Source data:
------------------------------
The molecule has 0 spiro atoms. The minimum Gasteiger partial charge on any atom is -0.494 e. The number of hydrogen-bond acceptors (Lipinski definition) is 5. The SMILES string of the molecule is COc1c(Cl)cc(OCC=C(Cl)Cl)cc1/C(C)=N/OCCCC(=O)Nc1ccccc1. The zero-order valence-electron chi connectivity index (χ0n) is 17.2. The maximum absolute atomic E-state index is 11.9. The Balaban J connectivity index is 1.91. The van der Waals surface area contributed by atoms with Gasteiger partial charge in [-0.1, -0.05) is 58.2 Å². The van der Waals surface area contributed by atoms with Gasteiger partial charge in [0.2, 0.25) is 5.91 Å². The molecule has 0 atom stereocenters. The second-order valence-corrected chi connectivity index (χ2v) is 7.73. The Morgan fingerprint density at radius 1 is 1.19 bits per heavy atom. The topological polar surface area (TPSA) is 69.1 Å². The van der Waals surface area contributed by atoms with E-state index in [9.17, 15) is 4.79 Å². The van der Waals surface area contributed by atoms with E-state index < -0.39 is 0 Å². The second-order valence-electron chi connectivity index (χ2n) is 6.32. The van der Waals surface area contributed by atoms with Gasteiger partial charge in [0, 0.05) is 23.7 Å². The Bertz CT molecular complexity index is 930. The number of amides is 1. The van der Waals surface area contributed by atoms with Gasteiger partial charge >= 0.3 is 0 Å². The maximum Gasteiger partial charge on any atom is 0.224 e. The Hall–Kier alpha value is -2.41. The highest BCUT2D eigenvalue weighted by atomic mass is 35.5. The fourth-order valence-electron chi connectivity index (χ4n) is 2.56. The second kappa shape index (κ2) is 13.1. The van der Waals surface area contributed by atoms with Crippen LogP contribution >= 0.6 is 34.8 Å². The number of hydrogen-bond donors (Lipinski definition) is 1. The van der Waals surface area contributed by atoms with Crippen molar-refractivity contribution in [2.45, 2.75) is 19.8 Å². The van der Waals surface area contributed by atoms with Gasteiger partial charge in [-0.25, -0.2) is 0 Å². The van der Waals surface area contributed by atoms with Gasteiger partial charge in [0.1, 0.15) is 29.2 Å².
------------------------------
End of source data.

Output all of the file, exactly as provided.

The molecule has 0 spiro atoms. The minimum Gasteiger partial charge on any atom is -0.494 e. The number of hydrogen-bond acceptors (Lipinski definition) is 5. The SMILES string of the molecule is COc1c(Cl)cc(OCC=C(Cl)Cl)cc1/C(C)=N/OCCCC(=O)Nc1ccccc1. The zero-order valence-electron chi connectivity index (χ0n) is 17.2. The maximum absolute atomic E-state index is 11.9. The Balaban J connectivity index is 1.91. The van der Waals surface area contributed by atoms with Gasteiger partial charge in [-0.1, -0.05) is 58.2 Å². The van der Waals surface area contributed by atoms with Gasteiger partial charge in [0.2, 0.25) is 5.91 Å². The molecule has 0 atom stereocenters. The second-order valence-corrected chi connectivity index (χ2v) is 7.73. The Morgan fingerprint density at radius 1 is 1.19 bits per heavy atom. The topological polar surface area (TPSA) is 69.1 Å². The van der Waals surface area contributed by atoms with E-state index in [9.17, 15) is 4.79 Å². The van der Waals surface area contributed by atoms with E-state index < -0.39 is 0 Å². The second-order valence-electron chi connectivity index (χ2n) is 6.32. The van der Waals surface area contributed by atoms with Gasteiger partial charge in [0, 0.05) is 23.7 Å². The Bertz CT molecular complexity index is 930. The number of amides is 1. The van der Waals surface area contributed by atoms with Gasteiger partial charge >= 0.3 is 0 Å². The maximum Gasteiger partial charge on any atom is 0.224 e. The Hall–Kier alpha value is -2.41. The highest BCUT2D eigenvalue weighted by atomic mass is 35.5. The fourth-order valence-electron chi connectivity index (χ4n) is 2.56. The second kappa shape index (κ2) is 13.1. The van der Waals surface area contributed by atoms with Crippen LogP contribution >= 0.6 is 34.8 Å². The number of hydrogen-bond donors (Lipinski definition) is 1. The van der Waals surface area contributed by atoms with Crippen molar-refractivity contribution in [2.45, 2.75) is 19.8 Å². The van der Waals surface area contributed by atoms with Gasteiger partial charge in [-0.25, -0.2) is 0 Å². The van der Waals surface area contributed by atoms with Gasteiger partial charge in [0.1, 0.15) is 29.2 Å².